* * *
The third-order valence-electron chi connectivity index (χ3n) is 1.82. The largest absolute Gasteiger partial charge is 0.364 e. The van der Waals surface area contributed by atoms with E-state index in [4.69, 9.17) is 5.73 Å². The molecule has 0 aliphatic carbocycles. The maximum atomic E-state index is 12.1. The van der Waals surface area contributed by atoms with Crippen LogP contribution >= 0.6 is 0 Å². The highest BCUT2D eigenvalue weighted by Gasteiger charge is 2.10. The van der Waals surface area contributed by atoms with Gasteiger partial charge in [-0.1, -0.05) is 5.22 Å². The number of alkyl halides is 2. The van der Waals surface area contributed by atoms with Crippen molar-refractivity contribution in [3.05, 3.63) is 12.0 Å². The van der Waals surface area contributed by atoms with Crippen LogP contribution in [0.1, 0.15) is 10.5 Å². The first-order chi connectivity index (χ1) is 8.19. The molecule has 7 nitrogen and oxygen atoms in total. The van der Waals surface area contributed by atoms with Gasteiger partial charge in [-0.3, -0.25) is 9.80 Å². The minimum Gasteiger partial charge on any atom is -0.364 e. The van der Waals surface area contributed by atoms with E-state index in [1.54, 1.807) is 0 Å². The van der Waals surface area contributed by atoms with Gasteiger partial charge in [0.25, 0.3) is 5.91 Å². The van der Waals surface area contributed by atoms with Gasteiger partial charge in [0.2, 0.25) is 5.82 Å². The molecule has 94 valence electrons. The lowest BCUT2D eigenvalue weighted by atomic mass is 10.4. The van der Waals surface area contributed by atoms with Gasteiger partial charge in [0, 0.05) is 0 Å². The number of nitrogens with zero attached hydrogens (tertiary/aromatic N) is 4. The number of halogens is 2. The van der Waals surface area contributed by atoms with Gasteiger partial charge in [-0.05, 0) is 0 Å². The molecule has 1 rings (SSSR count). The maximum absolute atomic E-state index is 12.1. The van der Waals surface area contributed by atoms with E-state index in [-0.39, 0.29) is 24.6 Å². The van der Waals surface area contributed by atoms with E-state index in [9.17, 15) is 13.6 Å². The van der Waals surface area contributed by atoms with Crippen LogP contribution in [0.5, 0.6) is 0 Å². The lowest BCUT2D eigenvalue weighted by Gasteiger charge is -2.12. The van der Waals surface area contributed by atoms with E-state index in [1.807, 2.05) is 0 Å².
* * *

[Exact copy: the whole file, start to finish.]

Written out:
The third-order valence-electron chi connectivity index (χ3n) is 1.82. The largest absolute Gasteiger partial charge is 0.364 e. The van der Waals surface area contributed by atoms with E-state index in [4.69, 9.17) is 5.73 Å². The molecule has 0 aliphatic carbocycles. The maximum atomic E-state index is 12.1. The van der Waals surface area contributed by atoms with Crippen LogP contribution >= 0.6 is 0 Å². The highest BCUT2D eigenvalue weighted by Gasteiger charge is 2.10. The van der Waals surface area contributed by atoms with Gasteiger partial charge in [-0.1, -0.05) is 5.22 Å². The number of alkyl halides is 2. The van der Waals surface area contributed by atoms with Crippen molar-refractivity contribution in [3.05, 3.63) is 12.0 Å². The van der Waals surface area contributed by atoms with Crippen LogP contribution in [0.1, 0.15) is 10.5 Å². The first-order chi connectivity index (χ1) is 8.19. The molecule has 7 nitrogen and oxygen atoms in total. The van der Waals surface area contributed by atoms with Gasteiger partial charge in [-0.3, -0.25) is 9.80 Å². The minimum Gasteiger partial charge on any atom is -0.364 e. The van der Waals surface area contributed by atoms with E-state index in [1.54, 1.807) is 0 Å². The van der Waals surface area contributed by atoms with Gasteiger partial charge in [0.25, 0.3) is 5.91 Å². The van der Waals surface area contributed by atoms with Gasteiger partial charge in [0.2, 0.25) is 5.82 Å². The molecule has 94 valence electrons. The lowest BCUT2D eigenvalue weighted by atomic mass is 10.4. The van der Waals surface area contributed by atoms with Gasteiger partial charge in [0, 0.05) is 0 Å². The number of nitrogens with zero attached hydrogens (tertiary/aromatic N) is 4. The number of halogens is 2. The van der Waals surface area contributed by atoms with Gasteiger partial charge in [-0.05, 0) is 0 Å². The molecule has 1 rings (SSSR count). The maximum absolute atomic E-state index is 12.1. The van der Waals surface area contributed by atoms with E-state index in [-0.39, 0.29) is 24.6 Å². The van der Waals surface area contributed by atoms with E-state index in [9.17, 15) is 13.6 Å². The van der Waals surface area contributed by atoms with Crippen LogP contribution in [0.5, 0.6) is 0 Å². The lowest BCUT2D eigenvalue weighted by Gasteiger charge is -2.12. The van der Waals surface area contributed by atoms with E-state index in [1.807, 2.05) is 0 Å².